5. Observance of the Rules of Mahram: The Quran emphasizes the knowledge and observance of the rules of “mahram” (the kin who are not allowed to marry each other). The guardian and his biological and matrimonial family members are not mahram to the child under guardianship/kafalah and fosterage. Hence the Quran and the Prophetic model emphasizes the loving and compassionate relationship in terms of living together in the same house. The rules have been set in order to preserve relational stability, respect privacy and protect all members who live together under one roof. The rules concerning
non-mahram in the household should be observed when the child under Kafalah grows up as an adult. All the restrictions related to acting with the opposite genders come after puberty.

6. Mahramiyah through Rada’ah: Guardian families can be advised of the possibility of creating “mahramiyah” through breastfeeding (rada’ah). If the child is under two years old then it is unanimous that the child can become the mahram of the guardian family, if he/she takes the milk of the guardian woman five times. The milk does not necessarily have to come from the guardian “mother” only, but someone in her family like her sister or daughter can also provide five feedings to the child for it to be considered rada’ah. The feeding could be through the cup or bottle.

7. Special Rules of Seniors: Single women can obtain kafalah/guardianship of girls and single males can obtain kafalah/guardian of boys. The senior women or al-Qawa’id, (the women of post-menstrual age and they cannot get pregnant or give birth) can be a guardian of orphans and abandoned children. The rules of interaction with the other gender are relaxed for them.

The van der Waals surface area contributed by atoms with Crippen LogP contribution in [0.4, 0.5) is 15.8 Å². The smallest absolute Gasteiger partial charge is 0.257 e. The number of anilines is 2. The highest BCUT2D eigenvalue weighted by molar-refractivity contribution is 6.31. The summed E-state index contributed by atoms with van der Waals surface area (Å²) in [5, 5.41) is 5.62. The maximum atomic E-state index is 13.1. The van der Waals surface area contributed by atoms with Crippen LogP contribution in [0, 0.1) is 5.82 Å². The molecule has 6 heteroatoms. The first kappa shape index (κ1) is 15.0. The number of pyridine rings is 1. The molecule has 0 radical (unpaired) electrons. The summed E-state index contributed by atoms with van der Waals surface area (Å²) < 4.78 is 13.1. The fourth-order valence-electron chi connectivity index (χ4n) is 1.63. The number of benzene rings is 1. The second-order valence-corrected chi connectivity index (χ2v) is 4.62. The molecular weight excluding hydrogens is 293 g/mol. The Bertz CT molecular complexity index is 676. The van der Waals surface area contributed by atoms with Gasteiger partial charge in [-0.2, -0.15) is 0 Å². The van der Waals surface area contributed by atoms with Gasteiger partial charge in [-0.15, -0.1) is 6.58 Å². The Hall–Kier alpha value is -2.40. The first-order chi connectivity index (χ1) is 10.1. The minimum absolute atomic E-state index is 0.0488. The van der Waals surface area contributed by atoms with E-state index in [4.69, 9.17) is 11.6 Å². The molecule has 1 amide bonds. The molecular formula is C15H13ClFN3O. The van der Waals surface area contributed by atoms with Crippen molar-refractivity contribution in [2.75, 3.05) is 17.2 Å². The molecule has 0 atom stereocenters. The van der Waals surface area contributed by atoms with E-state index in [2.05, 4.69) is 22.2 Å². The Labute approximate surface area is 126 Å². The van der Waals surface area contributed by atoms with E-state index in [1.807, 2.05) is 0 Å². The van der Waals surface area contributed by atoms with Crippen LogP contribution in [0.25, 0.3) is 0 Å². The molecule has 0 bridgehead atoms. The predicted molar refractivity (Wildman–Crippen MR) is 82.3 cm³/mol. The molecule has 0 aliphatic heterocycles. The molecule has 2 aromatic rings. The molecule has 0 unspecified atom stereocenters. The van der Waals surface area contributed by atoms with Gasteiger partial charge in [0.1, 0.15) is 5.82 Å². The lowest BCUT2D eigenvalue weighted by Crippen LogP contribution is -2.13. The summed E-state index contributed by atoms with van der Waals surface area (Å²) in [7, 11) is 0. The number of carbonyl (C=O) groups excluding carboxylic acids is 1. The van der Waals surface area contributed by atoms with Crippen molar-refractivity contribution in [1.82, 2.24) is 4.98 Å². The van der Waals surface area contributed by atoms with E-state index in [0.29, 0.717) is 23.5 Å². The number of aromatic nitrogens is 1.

8. Laws of Inheritance: The children under kafalah are not the legal heirs of the kafeel family and they would not inherit from their guardian parents. It is, however, permissible according to Islamic law for the guardian to make a special will — one third of their wealth – “unless more is permitted by the sharia-designated heirs” for the children under fafalah. The same rule will apply for the wealth of the children for their kafeel parents. In Islam, the individual has the right to act as he or she pleases with his/her wealth while alive, within the Shariah guidelines.

9. FCNA and AMJA urge Muslim communities to make collective efforts in dealing with the orphaned and abandoned children crisis. The Islamic Centers as well as different Islamic organizations should provide the spiritual, emotional, physical and financial assistence necessary for individuals who have the desire to care for orphans but lack the financial resources.

Moving forward: Organizations, groups and individuals that are caring for orphaned and abandoned children must feel comfortable to bring to the Fiqh Council of North America FCNA and the Assembly of Muslim Jurists of America (AMJA) any challenges that they are facing in the field in relation to the Islamic jurisprudence.